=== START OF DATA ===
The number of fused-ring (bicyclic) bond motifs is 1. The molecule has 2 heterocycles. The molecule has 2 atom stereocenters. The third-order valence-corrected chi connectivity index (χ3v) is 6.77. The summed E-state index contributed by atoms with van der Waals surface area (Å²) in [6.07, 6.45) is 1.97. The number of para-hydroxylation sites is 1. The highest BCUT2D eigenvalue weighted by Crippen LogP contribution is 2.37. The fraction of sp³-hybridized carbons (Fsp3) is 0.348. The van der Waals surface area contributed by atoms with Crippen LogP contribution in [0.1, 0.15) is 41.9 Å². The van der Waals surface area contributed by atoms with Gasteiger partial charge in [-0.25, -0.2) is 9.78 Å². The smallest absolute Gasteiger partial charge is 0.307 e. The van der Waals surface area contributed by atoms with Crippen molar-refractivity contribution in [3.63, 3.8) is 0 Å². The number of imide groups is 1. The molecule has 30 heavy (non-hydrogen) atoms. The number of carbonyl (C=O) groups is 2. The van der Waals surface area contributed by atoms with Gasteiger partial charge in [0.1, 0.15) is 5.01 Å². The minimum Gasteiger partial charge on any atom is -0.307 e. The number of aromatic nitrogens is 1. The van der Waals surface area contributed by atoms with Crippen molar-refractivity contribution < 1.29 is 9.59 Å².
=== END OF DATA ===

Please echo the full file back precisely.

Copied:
The number of fused-ring (bicyclic) bond motifs is 1. The molecule has 2 heterocycles. The molecule has 2 atom stereocenters. The third-order valence-corrected chi connectivity index (χ3v) is 6.77. The summed E-state index contributed by atoms with van der Waals surface area (Å²) in [6.07, 6.45) is 1.97. The number of para-hydroxylation sites is 1. The highest BCUT2D eigenvalue weighted by Crippen LogP contribution is 2.37. The fraction of sp³-hybridized carbons (Fsp3) is 0.348. The van der Waals surface area contributed by atoms with Crippen LogP contribution in [0.1, 0.15) is 41.9 Å². The van der Waals surface area contributed by atoms with Gasteiger partial charge in [-0.25, -0.2) is 9.78 Å². The smallest absolute Gasteiger partial charge is 0.307 e. The van der Waals surface area contributed by atoms with Crippen molar-refractivity contribution in [3.63, 3.8) is 0 Å². The number of imide groups is 1. The molecule has 30 heavy (non-hydrogen) atoms. The number of carbonyl (C=O) groups is 2. The van der Waals surface area contributed by atoms with Gasteiger partial charge in [0.1, 0.15) is 5.01 Å². The minimum Gasteiger partial charge on any atom is -0.307 e. The number of aromatic nitrogens is 1. The van der Waals surface area contributed by atoms with Crippen molar-refractivity contribution < 1.29 is 9.59 Å².